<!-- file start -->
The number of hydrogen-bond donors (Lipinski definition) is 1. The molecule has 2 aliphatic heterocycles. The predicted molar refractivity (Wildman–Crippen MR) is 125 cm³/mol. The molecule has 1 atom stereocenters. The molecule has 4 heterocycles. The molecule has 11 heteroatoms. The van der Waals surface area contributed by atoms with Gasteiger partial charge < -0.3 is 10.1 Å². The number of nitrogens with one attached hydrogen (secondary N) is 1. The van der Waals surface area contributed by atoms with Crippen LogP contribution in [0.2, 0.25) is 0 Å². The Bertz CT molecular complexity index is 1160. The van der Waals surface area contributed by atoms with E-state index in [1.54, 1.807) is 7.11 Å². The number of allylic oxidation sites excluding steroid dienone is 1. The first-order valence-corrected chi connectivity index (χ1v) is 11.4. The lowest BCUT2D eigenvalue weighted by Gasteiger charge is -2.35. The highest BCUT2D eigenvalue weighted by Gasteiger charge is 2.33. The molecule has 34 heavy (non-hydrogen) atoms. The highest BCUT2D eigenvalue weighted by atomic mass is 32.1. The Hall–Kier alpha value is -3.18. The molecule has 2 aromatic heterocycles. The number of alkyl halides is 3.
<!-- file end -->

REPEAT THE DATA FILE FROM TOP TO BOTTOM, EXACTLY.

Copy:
The number of hydrogen-bond donors (Lipinski definition) is 1. The molecule has 2 aliphatic heterocycles. The predicted molar refractivity (Wildman–Crippen MR) is 125 cm³/mol. The molecule has 1 atom stereocenters. The molecule has 4 heterocycles. The molecule has 11 heteroatoms. The van der Waals surface area contributed by atoms with Gasteiger partial charge < -0.3 is 10.1 Å². The number of nitrogens with one attached hydrogen (secondary N) is 1. The van der Waals surface area contributed by atoms with Crippen LogP contribution in [0.2, 0.25) is 0 Å². The Bertz CT molecular complexity index is 1160. The van der Waals surface area contributed by atoms with E-state index in [1.54, 1.807) is 7.11 Å². The number of allylic oxidation sites excluding steroid dienone is 1. The first-order valence-corrected chi connectivity index (χ1v) is 11.4. The lowest BCUT2D eigenvalue weighted by Gasteiger charge is -2.35. The highest BCUT2D eigenvalue weighted by Gasteiger charge is 2.33. The molecule has 34 heavy (non-hydrogen) atoms. The highest BCUT2D eigenvalue weighted by atomic mass is 32.1. The Hall–Kier alpha value is -3.18. The molecule has 2 aromatic heterocycles. The number of alkyl halides is 3.